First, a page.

Nobody in the media dares to question John McCain’s heroism. But my daughter, Grace, who lives in Miami, wants to know why he is considered a war hero. She sent me a link to a story about a man named Mai Van On, a Vietnamese peasant who risked his life to save McCain from drowning, and she contends that On is the real hero in the McCain story.
McCain’s “heroism” has bothered me for some time. Thousands of American service men and service women have been captured. Thousands have been imprisoned and tortured. Some have broken under torture, some have not. Do we even know the names of all those who endured torture without breaking?
Where are their medals? How many houses do they own? How much do they pay for their shoes? Nobody cares. Some of them are probably among the 150,000 homeless veterans on American streets today.
Besides, what part of a U.S. president’s skill set calls for the ability to endure torture? Do we want a president who gets shot down, or one who is skillful enough to avoid enemy fire? Surely the object of military conflict is to shoot down the other guy, not get shot down yourself?
Perhaps On should have gone into politics. He seems more like a genuine hero. According to the account on the Web, it was On who ran from the safety of a bomb shelter at the height of an air raid and swam out into a lake to rescue McCain.
A site called Mail Online tells the story, and the writer accuses McCain of “betraying” his Vietnamese rescuer. After reading the story, I don’t agree that McCain was guilty of betrayal, but (not uncharacteristically) he seems to have been guilty of ingratitude and self aggrandizement. According to the Mail Online story:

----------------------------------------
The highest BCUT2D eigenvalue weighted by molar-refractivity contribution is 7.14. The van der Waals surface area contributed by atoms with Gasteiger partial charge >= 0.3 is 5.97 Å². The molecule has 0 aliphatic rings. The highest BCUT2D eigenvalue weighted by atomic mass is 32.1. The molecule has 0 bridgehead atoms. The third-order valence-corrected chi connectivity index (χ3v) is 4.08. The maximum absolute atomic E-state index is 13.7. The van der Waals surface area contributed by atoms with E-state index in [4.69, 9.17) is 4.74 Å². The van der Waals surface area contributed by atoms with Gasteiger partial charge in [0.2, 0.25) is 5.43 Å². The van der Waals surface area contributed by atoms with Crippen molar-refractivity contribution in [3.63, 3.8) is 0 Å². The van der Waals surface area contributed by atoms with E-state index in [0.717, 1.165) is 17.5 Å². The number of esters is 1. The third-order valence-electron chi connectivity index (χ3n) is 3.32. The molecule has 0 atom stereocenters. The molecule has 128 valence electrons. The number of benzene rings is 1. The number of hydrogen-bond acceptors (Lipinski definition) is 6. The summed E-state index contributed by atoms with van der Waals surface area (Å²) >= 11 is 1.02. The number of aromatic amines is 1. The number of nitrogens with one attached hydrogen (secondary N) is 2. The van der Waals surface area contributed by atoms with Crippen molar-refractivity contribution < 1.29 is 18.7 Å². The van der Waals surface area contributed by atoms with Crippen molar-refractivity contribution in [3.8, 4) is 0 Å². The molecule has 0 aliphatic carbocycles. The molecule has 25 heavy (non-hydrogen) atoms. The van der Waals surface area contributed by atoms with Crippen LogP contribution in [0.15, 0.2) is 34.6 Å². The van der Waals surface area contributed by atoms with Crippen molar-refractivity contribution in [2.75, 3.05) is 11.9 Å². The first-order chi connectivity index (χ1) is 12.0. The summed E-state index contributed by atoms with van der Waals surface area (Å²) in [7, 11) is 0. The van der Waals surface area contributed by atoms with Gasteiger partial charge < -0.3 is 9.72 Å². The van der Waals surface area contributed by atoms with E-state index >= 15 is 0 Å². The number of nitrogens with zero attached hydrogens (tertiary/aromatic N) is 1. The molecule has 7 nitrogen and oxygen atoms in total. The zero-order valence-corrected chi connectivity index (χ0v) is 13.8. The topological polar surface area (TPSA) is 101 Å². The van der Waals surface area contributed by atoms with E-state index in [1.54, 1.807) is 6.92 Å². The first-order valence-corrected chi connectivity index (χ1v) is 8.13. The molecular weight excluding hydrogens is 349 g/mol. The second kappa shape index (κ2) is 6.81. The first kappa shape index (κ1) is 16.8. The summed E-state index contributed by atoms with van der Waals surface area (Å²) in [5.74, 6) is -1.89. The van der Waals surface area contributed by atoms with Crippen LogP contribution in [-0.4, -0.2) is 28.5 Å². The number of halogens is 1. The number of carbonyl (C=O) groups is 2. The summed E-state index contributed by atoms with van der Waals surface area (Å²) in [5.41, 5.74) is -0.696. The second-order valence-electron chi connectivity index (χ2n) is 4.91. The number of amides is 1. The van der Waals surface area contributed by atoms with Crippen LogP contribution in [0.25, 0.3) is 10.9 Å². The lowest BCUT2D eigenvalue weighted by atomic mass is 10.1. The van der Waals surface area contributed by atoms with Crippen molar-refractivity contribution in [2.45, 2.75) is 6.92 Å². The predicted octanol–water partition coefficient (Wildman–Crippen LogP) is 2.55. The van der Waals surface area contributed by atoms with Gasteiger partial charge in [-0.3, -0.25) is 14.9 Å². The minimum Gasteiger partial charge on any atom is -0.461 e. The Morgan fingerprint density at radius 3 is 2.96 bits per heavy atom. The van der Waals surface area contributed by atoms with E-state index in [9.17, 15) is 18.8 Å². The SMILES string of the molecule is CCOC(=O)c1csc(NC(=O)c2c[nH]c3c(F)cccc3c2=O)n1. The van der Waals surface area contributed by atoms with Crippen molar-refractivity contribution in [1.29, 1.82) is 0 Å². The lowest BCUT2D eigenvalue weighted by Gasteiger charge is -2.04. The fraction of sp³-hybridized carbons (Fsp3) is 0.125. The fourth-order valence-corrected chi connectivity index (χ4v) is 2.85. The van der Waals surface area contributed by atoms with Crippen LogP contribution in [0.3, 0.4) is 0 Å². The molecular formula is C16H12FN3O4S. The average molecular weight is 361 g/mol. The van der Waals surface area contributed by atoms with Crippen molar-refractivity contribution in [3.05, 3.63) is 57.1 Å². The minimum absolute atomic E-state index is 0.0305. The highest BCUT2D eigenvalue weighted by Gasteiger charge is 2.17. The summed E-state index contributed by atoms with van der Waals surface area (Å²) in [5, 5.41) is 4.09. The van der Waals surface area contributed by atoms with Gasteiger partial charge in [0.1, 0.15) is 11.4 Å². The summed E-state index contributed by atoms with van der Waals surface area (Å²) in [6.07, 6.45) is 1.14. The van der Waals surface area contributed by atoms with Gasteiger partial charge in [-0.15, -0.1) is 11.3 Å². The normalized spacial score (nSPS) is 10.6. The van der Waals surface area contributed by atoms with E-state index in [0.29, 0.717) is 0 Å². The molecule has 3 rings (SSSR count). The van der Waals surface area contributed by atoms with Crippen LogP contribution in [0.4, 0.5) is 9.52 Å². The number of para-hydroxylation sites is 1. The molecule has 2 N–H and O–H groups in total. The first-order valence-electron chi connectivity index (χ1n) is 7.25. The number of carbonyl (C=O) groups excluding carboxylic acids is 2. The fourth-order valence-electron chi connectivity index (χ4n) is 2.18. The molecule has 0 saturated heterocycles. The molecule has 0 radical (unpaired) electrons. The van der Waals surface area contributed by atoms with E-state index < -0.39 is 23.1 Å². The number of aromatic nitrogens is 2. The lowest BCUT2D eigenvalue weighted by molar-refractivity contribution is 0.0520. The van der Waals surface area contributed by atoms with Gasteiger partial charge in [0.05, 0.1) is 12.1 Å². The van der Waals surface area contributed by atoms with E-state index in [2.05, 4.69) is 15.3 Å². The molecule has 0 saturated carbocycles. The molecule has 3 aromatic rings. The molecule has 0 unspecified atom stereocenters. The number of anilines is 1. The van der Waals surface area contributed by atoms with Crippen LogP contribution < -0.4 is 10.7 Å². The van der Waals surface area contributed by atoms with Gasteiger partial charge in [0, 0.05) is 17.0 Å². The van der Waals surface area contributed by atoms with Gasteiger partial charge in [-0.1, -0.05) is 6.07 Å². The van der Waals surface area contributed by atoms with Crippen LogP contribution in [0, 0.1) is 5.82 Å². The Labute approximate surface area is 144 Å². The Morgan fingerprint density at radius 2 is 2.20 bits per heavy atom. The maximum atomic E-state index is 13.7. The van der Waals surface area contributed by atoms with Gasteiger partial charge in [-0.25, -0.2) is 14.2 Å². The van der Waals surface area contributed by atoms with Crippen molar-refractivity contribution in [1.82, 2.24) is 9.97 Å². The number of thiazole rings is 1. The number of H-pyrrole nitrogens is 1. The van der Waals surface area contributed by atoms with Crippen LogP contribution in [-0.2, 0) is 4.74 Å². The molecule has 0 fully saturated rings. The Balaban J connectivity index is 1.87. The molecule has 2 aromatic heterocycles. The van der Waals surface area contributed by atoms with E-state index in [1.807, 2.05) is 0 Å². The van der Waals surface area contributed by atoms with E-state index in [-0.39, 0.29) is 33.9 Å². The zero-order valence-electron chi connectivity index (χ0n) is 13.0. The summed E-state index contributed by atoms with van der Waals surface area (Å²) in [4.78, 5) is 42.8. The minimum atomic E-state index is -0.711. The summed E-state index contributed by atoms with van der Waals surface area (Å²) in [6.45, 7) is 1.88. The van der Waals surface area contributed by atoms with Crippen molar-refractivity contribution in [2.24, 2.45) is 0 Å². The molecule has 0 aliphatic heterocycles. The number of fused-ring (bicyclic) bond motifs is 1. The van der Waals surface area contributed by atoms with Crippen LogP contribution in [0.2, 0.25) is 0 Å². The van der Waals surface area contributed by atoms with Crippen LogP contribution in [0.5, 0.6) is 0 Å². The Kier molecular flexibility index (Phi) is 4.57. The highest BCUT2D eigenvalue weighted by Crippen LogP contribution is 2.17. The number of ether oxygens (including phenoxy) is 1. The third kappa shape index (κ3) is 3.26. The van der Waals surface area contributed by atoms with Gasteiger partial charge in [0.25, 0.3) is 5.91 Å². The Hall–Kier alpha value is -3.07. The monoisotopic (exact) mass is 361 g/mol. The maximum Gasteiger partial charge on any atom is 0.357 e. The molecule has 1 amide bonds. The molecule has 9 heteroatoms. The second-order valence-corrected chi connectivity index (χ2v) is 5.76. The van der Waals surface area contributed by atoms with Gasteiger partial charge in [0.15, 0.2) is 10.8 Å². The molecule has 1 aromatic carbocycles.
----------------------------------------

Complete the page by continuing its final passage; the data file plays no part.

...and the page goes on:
Lieutenant Commander McCain was drowning, tangled in his parachute cord after ejecting when his Skyhawk bomber was hit by a missile, and – with the help of a neighbor – On dragged him to shore. When bystanders attacked McCain, stabbing and beating him, On drove them off.
Nearly three decades later, a Vietnamese government commission confirmed On was indeed McCain’s rescuer and, in a 1996 meeting in Hanoi, McCain embraced On (photo at right) and gave him a Senate seal as a souvenir.
From that brief encounter to his death at the age of 88, On never heard from the senator again, and three years after their meeting, McCain published an autobiography that makes no mention of On. It is a snub On took to his death. His widow, Bui Thi Lien, 71, said: “In his last years, my husband was very sad sometimes. He would say, ‘Mr McCain has forgotten me.’ “
Why am I not surprised? From what I have read about McCain, that is the kind of uncaring selfishness I would expect from him. For example, he stopped loving his first wife after she lost her looks in a car crash. While many other men would probably have reacted in the same way, that is not the stuff of which “heroes” are made.
John McCain has spent more than a quarter of a century in the Senate, and his record is available for voters to examine. I happen to disagree with most of his votes, but I am sure there are Americans who view the universe as he does. (I am a tree-hugging wuss of a liberal, and naturally regard McCain as a heartless hawk who would spend our tax money on bombs and missiles while millions of kids go hungry.)
If you like McCain’s flag waving jingoism and the prospect of endless war, if you want a Supreme Court that would overturn Roe v. Wade, if you agree with taking from the poor to give to the rich… why, McCain is your man.
But whatever you do, don’t vote for the guy because he is a “war hero.”